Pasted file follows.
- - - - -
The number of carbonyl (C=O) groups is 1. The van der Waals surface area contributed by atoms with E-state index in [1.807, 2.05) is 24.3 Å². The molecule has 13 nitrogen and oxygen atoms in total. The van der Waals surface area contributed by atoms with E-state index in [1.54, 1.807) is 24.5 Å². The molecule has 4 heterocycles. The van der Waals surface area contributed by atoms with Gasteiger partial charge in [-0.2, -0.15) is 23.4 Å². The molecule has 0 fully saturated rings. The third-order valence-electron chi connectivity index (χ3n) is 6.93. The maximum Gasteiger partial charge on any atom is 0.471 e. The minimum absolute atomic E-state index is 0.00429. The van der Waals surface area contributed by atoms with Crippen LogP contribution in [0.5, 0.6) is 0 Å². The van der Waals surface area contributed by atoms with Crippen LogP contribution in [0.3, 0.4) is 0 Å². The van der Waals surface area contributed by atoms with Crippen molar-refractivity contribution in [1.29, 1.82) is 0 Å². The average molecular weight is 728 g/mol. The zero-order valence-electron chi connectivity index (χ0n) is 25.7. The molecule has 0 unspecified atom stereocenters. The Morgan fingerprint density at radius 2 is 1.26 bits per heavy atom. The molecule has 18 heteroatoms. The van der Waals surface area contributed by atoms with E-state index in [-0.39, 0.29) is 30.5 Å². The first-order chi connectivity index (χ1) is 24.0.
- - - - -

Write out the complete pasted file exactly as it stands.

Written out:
The number of carbonyl (C=O) groups is 1. The van der Waals surface area contributed by atoms with E-state index in [1.807, 2.05) is 24.3 Å². The molecule has 13 nitrogen and oxygen atoms in total. The van der Waals surface area contributed by atoms with E-state index in [1.54, 1.807) is 24.5 Å². The molecule has 4 heterocycles. The van der Waals surface area contributed by atoms with Gasteiger partial charge in [-0.2, -0.15) is 23.4 Å². The molecule has 0 fully saturated rings. The third-order valence-electron chi connectivity index (χ3n) is 6.93. The maximum Gasteiger partial charge on any atom is 0.471 e. The minimum absolute atomic E-state index is 0.00429. The van der Waals surface area contributed by atoms with Crippen LogP contribution in [0.5, 0.6) is 0 Å². The van der Waals surface area contributed by atoms with Crippen LogP contribution in [0.3, 0.4) is 0 Å². The van der Waals surface area contributed by atoms with Crippen molar-refractivity contribution in [1.29, 1.82) is 0 Å². The average molecular weight is 728 g/mol. The zero-order valence-electron chi connectivity index (χ0n) is 25.7. The molecule has 0 unspecified atom stereocenters. The Morgan fingerprint density at radius 2 is 1.26 bits per heavy atom. The molecule has 18 heteroatoms. The van der Waals surface area contributed by atoms with E-state index in [-0.39, 0.29) is 30.5 Å². The first-order chi connectivity index (χ1) is 24.0.